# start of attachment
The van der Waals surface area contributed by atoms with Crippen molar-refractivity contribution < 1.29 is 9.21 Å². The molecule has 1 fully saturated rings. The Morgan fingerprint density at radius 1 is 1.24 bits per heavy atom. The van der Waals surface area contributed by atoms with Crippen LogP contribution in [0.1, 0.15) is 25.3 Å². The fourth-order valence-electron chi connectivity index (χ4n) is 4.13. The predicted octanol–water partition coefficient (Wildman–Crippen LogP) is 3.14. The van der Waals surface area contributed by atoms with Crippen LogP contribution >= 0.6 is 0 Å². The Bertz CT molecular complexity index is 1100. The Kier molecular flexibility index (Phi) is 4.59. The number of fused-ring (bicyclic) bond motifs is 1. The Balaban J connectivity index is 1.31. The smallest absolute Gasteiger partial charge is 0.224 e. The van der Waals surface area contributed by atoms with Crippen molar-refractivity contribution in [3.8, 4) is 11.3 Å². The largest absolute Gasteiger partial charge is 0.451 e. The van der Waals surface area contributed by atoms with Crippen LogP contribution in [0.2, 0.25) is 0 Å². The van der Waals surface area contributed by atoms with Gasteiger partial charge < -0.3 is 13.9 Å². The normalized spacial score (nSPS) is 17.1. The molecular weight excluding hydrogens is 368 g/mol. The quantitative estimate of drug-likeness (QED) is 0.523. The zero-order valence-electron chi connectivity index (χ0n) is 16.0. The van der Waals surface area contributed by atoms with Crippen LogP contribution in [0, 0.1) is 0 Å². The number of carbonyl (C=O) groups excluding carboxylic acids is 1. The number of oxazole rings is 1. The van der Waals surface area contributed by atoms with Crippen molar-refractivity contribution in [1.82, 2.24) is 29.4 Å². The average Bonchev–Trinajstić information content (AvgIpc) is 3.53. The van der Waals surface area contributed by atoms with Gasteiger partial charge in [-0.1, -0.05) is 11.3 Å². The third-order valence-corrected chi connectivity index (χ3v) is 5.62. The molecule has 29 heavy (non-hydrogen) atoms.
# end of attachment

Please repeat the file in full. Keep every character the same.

The van der Waals surface area contributed by atoms with Crippen molar-refractivity contribution < 1.29 is 9.21 Å². The molecule has 1 fully saturated rings. The Morgan fingerprint density at radius 1 is 1.24 bits per heavy atom. The van der Waals surface area contributed by atoms with Crippen LogP contribution in [0.1, 0.15) is 25.3 Å². The fourth-order valence-electron chi connectivity index (χ4n) is 4.13. The predicted octanol–water partition coefficient (Wildman–Crippen LogP) is 3.14. The van der Waals surface area contributed by atoms with Crippen LogP contribution >= 0.6 is 0 Å². The Bertz CT molecular complexity index is 1100. The Kier molecular flexibility index (Phi) is 4.59. The number of fused-ring (bicyclic) bond motifs is 1. The Balaban J connectivity index is 1.31. The smallest absolute Gasteiger partial charge is 0.224 e. The van der Waals surface area contributed by atoms with Crippen molar-refractivity contribution in [3.8, 4) is 11.3 Å². The largest absolute Gasteiger partial charge is 0.451 e. The van der Waals surface area contributed by atoms with Crippen LogP contribution in [0.2, 0.25) is 0 Å². The van der Waals surface area contributed by atoms with Gasteiger partial charge < -0.3 is 13.9 Å². The normalized spacial score (nSPS) is 17.1. The molecular weight excluding hydrogens is 368 g/mol. The quantitative estimate of drug-likeness (QED) is 0.523. The zero-order valence-electron chi connectivity index (χ0n) is 16.0. The van der Waals surface area contributed by atoms with Crippen LogP contribution in [0, 0.1) is 0 Å². The number of carbonyl (C=O) groups excluding carboxylic acids is 1. The number of oxazole rings is 1. The van der Waals surface area contributed by atoms with Crippen molar-refractivity contribution in [1.82, 2.24) is 29.4 Å². The average Bonchev–Trinajstić information content (AvgIpc) is 3.53. The van der Waals surface area contributed by atoms with Gasteiger partial charge in [-0.1, -0.05) is 11.3 Å². The third-order valence-corrected chi connectivity index (χ3v) is 5.62. The molecule has 29 heavy (non-hydrogen) atoms.